The lead guitarist took an even longer, more murky, echo-drenched solo later on, then lit up a couple of more familiar southwestern gothic themes with some chilling slide work as memorable as anything Friends of Dean Martinez ever recorded. A long, slinky, pitchblende cumbia groove might have been the highlight of the night, although a similarly brooding, low-key bolero that might have been Mendoza‘s version of Besame Mucho was right behind. Addressing the audience in Spanish, singer/percussionist Salvador Duran explained that out in Tucson, or Nogales, where Mendoza comes from, everything is up for grabs: banda music, rancheras, cumbia, rock, you name it. They closed the set with a rapidfire return to a darkly shuffling border rock theme. This was Mendoza’s first New York show as a bandleader, hopefully the first of many.

Skinny Lister and Flogging Molly Bring the Party to Roseland

Saturday night at Roseland, Flogging Molly’s show appeared to be sold out, a good sign in these depression times. The crowd was double- and triple-fisting beers, talking and jeering through the putrid emo act that opened the night: they hardly seemed to be in the mood for an English folk band many of them didn’t know. But Skinny Lister won them over – and appeared to have a sizeable fan base in the house as well. As Flogging Molly got when they first started (and still get), Skinny Lister draw a lot of Pogues comparisons. But as much as they’re all about raising the flagon (they passed a big one around the stage as their show wound up), they have a distinctive, individual sound, putting a fearless punk spin on oldtime English folk songs and sea chanteys. And they’ve got a singer, Lorna Thomas, who shares duties in front of the band, providing a charismatic, flirtatious contrast to guitarist Dan Heptinstall’s devil-may-care ferocity. And they’re excellent musicians, Thomas’ brother Max switching between melodeon and guitar, with Sam ‘Mule’ Brace on concertina and mandolin, Michael Camino on upright bass and guest Rosco Wuestewald on standup bass drum (and crowd-surfing).

The party had obviously started earlier – pretty much everybody in the house looked half in the bag – but these guys immediately made it official with a blistering take of If the Gaff Don’t Let Us Down, a delirious seafaring anthem with an ominous undercurrent echoed a little later in the stomping Trawlerman, a standout original from the band’s new album Forge and Flagon. They got the crowd to stomp and join the a-cappella “too-ra-ra-yay” choruses of  the medieval slacker anthem John Kanaka – no small achievement in a venue this size – then kept them stomping with a segue of a couple of old polkas, ending with the funny, sarcastic Forty Pound Wedding, written by Max and Lorna’s dad, Party George, a Leicestershire folk singer of some note as well. Months of playing summer festival after summer festival on their home turf have made this band extremely tight, if hardly slick. Even the slightly more sedate, bucolic Rollin’ Over sounded like the Mumfords sprung from under the thumb of the corporate overseer.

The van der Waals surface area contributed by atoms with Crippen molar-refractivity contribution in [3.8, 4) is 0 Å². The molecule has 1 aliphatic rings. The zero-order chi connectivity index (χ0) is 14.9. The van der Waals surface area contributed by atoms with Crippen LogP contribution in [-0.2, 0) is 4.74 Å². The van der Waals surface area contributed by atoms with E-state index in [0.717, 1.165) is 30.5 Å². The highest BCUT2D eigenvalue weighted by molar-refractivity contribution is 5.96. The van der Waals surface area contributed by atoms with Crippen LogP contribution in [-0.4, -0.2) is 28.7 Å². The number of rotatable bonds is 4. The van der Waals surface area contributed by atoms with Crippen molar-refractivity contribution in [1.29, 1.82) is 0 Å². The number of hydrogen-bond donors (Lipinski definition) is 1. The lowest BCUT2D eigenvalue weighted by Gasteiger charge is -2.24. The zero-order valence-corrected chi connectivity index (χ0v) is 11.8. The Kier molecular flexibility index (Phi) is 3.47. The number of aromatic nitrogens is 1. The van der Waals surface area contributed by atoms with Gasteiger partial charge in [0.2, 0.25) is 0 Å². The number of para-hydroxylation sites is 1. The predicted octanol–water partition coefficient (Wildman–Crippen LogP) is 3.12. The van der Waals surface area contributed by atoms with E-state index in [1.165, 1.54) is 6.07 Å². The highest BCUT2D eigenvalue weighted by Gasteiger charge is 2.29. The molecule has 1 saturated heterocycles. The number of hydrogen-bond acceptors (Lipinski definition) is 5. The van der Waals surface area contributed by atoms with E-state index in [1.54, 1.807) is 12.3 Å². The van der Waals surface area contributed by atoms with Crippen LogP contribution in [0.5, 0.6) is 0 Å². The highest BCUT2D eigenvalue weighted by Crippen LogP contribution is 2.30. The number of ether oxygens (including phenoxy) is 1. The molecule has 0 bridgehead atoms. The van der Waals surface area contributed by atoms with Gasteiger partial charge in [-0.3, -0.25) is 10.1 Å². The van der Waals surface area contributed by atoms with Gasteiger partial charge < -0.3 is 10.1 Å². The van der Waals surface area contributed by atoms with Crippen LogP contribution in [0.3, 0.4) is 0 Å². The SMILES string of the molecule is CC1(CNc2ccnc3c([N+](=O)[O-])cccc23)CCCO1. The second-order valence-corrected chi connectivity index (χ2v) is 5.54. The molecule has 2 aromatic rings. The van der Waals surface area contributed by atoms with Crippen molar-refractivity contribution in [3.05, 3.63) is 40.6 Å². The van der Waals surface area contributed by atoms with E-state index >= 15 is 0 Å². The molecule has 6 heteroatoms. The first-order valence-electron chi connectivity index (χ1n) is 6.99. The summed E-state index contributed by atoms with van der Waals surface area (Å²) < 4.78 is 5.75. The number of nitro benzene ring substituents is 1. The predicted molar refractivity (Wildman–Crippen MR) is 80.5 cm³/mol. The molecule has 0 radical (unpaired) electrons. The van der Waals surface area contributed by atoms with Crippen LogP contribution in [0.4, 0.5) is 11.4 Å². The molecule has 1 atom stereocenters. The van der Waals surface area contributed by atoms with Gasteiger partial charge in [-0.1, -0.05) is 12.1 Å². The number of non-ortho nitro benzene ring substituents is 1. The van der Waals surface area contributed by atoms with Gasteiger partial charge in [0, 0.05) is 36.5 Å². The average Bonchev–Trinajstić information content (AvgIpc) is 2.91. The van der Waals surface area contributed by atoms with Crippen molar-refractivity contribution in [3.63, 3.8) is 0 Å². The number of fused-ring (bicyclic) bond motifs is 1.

They made a hard act to follow, but Flogging Molly were at the top of their fiery, impassioned game. They tell good stories, their politics are spot-on and they’re impossible not to sing along to. Frontman Dave King was in a good mood, psyched to be in New York on a Saturday and the band kept up with him through a mix of songs from throughout their career. Violinist Bridget Regan played some rather chilling, ominously chromatic, ancient Celtic melodies on an early surprise, a heartfelt take of Exiled Years and a bit later as well on Heart of the Sea. The crowd knew all the words to Selfish Man and Drunken Lullabies and raised their pints (well, more like half-pints) to Revolution, a song that made sense when the band first released it all those years ago and has even more resonance today, now that the sons and daughters of the people who were getting downsized as the globalization conflagration started are now old enough to go to Flogging Molly shows. Searing, metal-tinged guitar sparred with lush, rich accordion, guitar jangle and clang, King’s biting lyrics and his sometimes droll, sometimes assaultive stage presence. In a city of fourteen million citizens plus immigrants who will all hopefully soon have that status, it was reassuring to see the 99% come out, tie one on and sing along with a bunch of well-loved, well-oiled road warriors whose energy dwarfs the Bushwick buzz bands who get all the ink but still can’t draw a crowd a tenth this size.